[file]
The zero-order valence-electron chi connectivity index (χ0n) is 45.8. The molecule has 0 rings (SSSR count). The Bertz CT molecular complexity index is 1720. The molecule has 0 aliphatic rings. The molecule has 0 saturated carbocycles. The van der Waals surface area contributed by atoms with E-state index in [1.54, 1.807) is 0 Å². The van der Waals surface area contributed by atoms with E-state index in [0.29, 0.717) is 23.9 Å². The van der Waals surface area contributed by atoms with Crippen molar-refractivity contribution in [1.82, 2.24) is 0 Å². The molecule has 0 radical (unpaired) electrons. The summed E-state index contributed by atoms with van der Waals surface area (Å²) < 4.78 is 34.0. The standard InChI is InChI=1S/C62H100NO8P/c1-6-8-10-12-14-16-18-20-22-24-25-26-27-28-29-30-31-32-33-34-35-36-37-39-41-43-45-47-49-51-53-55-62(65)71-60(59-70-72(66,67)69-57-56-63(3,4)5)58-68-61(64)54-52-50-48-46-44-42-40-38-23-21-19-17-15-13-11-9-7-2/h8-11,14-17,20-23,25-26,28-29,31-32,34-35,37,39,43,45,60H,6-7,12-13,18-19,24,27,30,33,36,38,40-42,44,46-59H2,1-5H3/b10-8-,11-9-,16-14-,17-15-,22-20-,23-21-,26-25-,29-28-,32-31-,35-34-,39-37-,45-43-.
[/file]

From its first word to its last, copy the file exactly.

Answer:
The zero-order valence-electron chi connectivity index (χ0n) is 45.8. The molecule has 0 rings (SSSR count). The Bertz CT molecular complexity index is 1720. The molecule has 0 aliphatic rings. The molecule has 0 saturated carbocycles. The van der Waals surface area contributed by atoms with E-state index in [1.54, 1.807) is 0 Å². The van der Waals surface area contributed by atoms with E-state index in [0.29, 0.717) is 23.9 Å². The van der Waals surface area contributed by atoms with Crippen molar-refractivity contribution in [1.82, 2.24) is 0 Å². The molecule has 0 radical (unpaired) electrons. The summed E-state index contributed by atoms with van der Waals surface area (Å²) < 4.78 is 34.0. The standard InChI is InChI=1S/C62H100NO8P/c1-6-8-10-12-14-16-18-20-22-24-25-26-27-28-29-30-31-32-33-34-35-36-37-39-41-43-45-47-49-51-53-55-62(65)71-60(59-70-72(66,67)69-57-56-63(3,4)5)58-68-61(64)54-52-50-48-46-44-42-40-38-23-21-19-17-15-13-11-9-7-2/h8-11,14-17,20-23,25-26,28-29,31-32,34-35,37,39,43,45,60H,6-7,12-13,18-19,24,27,30,33,36,38,40-42,44,46-59H2,1-5H3/b10-8-,11-9-,16-14-,17-15-,22-20-,23-21-,26-25-,29-28-,32-31-,35-34-,39-37-,45-43-.